Letter from the Holy Office under Pope Pius IX condemning false attempts to procure Christian Unity

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“Apostolicae Sedi Nuntiatum”

September 16, 1864


A Letter of the Supreme Holy Roman and Universal Inquisition to all the English Bishops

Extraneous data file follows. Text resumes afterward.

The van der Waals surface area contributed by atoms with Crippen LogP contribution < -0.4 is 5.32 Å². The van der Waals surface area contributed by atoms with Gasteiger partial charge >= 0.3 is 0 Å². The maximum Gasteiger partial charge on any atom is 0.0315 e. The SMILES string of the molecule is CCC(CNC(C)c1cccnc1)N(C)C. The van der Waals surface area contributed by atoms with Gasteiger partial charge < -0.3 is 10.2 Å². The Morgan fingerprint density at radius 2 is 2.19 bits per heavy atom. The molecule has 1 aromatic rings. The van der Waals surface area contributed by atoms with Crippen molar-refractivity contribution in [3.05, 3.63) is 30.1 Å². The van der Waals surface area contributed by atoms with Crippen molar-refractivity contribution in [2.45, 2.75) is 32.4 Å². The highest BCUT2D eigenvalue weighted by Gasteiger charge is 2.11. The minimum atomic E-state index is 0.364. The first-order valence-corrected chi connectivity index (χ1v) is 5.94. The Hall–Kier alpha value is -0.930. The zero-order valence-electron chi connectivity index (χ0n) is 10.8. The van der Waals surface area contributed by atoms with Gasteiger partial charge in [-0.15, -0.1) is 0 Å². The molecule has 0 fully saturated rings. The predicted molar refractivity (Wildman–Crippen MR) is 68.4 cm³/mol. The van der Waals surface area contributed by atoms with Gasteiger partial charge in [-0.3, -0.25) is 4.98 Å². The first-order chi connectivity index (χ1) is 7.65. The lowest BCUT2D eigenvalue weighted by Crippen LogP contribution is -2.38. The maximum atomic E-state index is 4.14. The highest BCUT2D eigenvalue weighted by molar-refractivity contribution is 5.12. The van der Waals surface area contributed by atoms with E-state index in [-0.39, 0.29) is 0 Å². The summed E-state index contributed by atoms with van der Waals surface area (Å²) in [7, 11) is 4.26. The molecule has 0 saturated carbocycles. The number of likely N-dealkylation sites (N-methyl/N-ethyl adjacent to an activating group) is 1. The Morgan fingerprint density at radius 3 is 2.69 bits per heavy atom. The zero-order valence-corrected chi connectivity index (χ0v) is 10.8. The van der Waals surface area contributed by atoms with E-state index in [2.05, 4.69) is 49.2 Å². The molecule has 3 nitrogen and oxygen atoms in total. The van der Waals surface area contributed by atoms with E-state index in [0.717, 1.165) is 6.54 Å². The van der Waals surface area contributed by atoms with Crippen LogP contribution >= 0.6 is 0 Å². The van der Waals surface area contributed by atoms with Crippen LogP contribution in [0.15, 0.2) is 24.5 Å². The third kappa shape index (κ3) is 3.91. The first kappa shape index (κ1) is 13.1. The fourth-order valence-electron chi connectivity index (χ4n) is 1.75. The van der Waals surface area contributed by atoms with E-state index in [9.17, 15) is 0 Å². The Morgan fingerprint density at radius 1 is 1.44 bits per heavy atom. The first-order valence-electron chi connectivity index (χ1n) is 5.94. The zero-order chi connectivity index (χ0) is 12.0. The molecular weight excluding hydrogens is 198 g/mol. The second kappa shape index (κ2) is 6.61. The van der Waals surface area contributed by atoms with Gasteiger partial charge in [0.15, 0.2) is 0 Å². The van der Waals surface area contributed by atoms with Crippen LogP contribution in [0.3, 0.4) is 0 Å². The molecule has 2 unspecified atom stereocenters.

It has been notified to the Apostolic See that some Catholics and even ecclesiastics have given their names to a Society established in London in the year 1857, ‘for promoting’ (as it is called) ‘the unity of Christendom;’ and that several articles have been published in the daily papers signed with the names of Catholics, in approval of this Society, or supposed to have been written by ecclesiastics in its favour. Now, the real character and aim of the Society are plain, not only from the articles in the journal called the ‘Union Review,’ but from the very prospectus in which persons are invited to join it, and are enrolled as members. Organised and conducted by Protestants, it has resulted from a view, put forth by it in express terms, that the three Christian communions, the Roman Catholic, the schismatic Greek, and the Anglican, though separated and divided one from another, have yet an equal claim to the title of Catholic. Hence, its doors are open to all men whencesoever — Catholics, schismatic Greeks, or Anglicans — but so that none shall moot the question of the several points of doctrine in which they differ, and each may follow undisturbed the opinions of his own religious profession. It appoints, moreover, prayers to be said by all its members, and Masses to be celebrated by priests, according to its particular intention; namely, that these three Christian communions, constituting, as by hypothesis they do, the Catholic Church collectively, may at some future time coalesce to the formation of one body.